One of the biggest NHS trusts in the country has been placed in special measures after its hospitals were branded “inadequate” by the.
The NHS regulator Monitor has taken over Addenbrooke's Hospital in Cambridge after a CQC report said it was poorly led, unsafe and disorganised.
Although the report said staff “did everything they could for patients in their care”, patients would routinely have to wait more than 18 weeks for operations and a new IT system meant people were not always being prescribed the correct medicines.
The Cambridge University Hospitals Foundation Trust, which runs Addenbrooke's, is also due to report a £64m deficit this year, according to government health regulator Monitor.
The trust’s chief executive, Keith McNeil, stood down on 14th September saying the trust had faced “serious challenges”.
What is special measures?
Special measures is a term to describe when the CQC and either Monitor or the NHS Trust Development Authority (NHS TDA) intervene to help a hospital improve its services.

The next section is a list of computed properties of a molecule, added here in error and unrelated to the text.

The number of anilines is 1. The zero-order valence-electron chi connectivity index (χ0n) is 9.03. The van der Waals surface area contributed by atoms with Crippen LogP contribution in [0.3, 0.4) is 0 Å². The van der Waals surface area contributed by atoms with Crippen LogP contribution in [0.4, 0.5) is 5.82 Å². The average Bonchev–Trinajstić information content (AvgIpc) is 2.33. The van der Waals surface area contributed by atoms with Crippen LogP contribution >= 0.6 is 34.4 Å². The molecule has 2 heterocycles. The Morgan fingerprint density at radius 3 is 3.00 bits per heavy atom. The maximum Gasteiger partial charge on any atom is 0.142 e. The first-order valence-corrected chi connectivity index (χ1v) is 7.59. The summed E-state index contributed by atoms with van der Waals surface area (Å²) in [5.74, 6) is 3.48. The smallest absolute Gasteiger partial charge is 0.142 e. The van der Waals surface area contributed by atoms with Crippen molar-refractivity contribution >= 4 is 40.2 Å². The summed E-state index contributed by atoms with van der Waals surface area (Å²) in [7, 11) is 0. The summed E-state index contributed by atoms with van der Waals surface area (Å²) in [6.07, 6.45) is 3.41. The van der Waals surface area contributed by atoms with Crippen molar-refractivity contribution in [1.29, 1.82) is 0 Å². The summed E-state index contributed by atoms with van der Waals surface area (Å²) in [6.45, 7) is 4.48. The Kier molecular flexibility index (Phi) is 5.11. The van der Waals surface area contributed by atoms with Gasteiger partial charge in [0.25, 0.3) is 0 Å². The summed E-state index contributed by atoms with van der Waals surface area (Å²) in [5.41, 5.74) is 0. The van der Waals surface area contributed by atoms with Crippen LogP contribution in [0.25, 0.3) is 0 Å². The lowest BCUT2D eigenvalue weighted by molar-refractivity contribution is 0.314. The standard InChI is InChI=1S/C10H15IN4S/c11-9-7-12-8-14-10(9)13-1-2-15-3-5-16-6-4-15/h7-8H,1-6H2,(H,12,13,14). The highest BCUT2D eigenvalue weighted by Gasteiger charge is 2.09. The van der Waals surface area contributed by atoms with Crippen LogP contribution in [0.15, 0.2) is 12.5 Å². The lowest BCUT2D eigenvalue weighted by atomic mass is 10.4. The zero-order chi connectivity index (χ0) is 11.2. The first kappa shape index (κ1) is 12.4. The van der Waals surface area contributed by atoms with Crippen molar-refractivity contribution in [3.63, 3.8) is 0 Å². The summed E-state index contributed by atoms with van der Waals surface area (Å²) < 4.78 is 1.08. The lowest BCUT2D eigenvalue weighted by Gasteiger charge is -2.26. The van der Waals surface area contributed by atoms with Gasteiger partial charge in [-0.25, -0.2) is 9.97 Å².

Typically the regulators and local health commissioners will help the trust write an “action plan” of steps taken to improve its services and an improvement director will be appointed to monitor the trust’s progress.
Monitor or the NHS TDA can also step in to review the trust’s senior management.
What is Monitor?
Monitor is a government agency set up in 2004 to monitor foundation trusts.
There are two types of hospital trust. Cambridge University Hospitals Trust is a foundation trust, which means it has greater freedoms than other trusts as it is not directly controlled by central government and can appoint its own board.
These trusts are regulated by Monitor. Regular trusts without these freedoms are regulated by the NHS TDA.
Who is in charge while a hospital is in special measures?
The hospital’s board of directors remain in charge and is responsible for carrying out the changes laid out in their action plan. But Monitor or the NHS TDA do have the power to change board members or bring in external experts if they believe it is necessary.
How long will special measures last?
Special measures lasts until the regulator is satisfied that the hospital has carried out the required improvements. At the end of the year, the CQC will carry out another inspection and if the hospital has substantially improved it will recommend to Monitor or the NHS TDA that it comes out of special measures.
Will the hospital close?
It is very unlikely. Special measures is designed to improve care, not close hospitals down. You can still use a hospital while it is in special measures and not all of it services may have been rated inadequate.
Source: NHS EnglandReuse content